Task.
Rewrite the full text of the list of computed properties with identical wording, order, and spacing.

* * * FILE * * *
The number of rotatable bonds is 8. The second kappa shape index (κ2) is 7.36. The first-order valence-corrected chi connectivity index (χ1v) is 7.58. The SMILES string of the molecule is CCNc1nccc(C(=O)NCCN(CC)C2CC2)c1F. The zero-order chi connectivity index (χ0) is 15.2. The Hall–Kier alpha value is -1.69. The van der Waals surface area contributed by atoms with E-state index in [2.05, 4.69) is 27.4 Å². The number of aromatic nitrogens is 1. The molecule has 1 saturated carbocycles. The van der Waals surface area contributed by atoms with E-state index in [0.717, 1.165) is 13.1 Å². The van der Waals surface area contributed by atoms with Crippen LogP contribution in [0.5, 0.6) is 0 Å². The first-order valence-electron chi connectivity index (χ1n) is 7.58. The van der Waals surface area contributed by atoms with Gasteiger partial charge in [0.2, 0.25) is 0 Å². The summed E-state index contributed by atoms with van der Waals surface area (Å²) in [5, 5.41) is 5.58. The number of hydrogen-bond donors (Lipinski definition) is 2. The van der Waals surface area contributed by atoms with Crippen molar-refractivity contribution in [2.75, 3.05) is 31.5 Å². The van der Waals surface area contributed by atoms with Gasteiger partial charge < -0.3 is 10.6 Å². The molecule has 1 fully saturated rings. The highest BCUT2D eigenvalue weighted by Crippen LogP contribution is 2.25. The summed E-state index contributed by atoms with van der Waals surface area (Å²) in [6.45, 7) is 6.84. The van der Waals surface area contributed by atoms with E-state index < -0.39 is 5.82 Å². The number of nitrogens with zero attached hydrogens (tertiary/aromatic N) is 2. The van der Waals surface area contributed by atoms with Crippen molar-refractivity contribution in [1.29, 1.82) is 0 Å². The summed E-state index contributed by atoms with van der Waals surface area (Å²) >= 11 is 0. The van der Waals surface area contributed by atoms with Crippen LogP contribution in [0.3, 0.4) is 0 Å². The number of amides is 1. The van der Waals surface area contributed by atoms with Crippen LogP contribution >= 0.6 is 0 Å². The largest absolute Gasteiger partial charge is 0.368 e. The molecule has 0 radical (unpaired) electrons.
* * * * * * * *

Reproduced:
The number of rotatable bonds is 8. The second kappa shape index (κ2) is 7.36. The first-order valence-corrected chi connectivity index (χ1v) is 7.58. The SMILES string of the molecule is CCNc1nccc(C(=O)NCCN(CC)C2CC2)c1F. The zero-order chi connectivity index (χ0) is 15.2. The Hall–Kier alpha value is -1.69. The van der Waals surface area contributed by atoms with E-state index in [2.05, 4.69) is 27.4 Å². The number of aromatic nitrogens is 1. The molecule has 1 saturated carbocycles. The van der Waals surface area contributed by atoms with E-state index in [0.717, 1.165) is 13.1 Å². The van der Waals surface area contributed by atoms with Crippen LogP contribution in [0.5, 0.6) is 0 Å². The first-order valence-electron chi connectivity index (χ1n) is 7.58. The van der Waals surface area contributed by atoms with Gasteiger partial charge in [0.2, 0.25) is 0 Å². The summed E-state index contributed by atoms with van der Waals surface area (Å²) in [5, 5.41) is 5.58. The number of hydrogen-bond donors (Lipinski definition) is 2. The van der Waals surface area contributed by atoms with Crippen molar-refractivity contribution in [2.75, 3.05) is 31.5 Å². The van der Waals surface area contributed by atoms with Gasteiger partial charge < -0.3 is 10.6 Å². The molecule has 1 fully saturated rings. The highest BCUT2D eigenvalue weighted by Crippen LogP contribution is 2.25. The summed E-state index contributed by atoms with van der Waals surface area (Å²) in [6.45, 7) is 6.84. The van der Waals surface area contributed by atoms with E-state index < -0.39 is 5.82 Å². The number of nitrogens with zero attached hydrogens (tertiary/aromatic N) is 2. The van der Waals surface area contributed by atoms with Crippen molar-refractivity contribution in [1.29, 1.82) is 0 Å². The summed E-state index contributed by atoms with van der Waals surface area (Å²) >= 11 is 0. The van der Waals surface area contributed by atoms with Crippen LogP contribution in [0.3, 0.4) is 0 Å². The number of amides is 1. The van der Waals surface area contributed by atoms with Crippen LogP contribution >= 0.6 is 0 Å². The largest absolute Gasteiger partial charge is 0.368 e. The molecule has 0 radical (unpaired) electrons.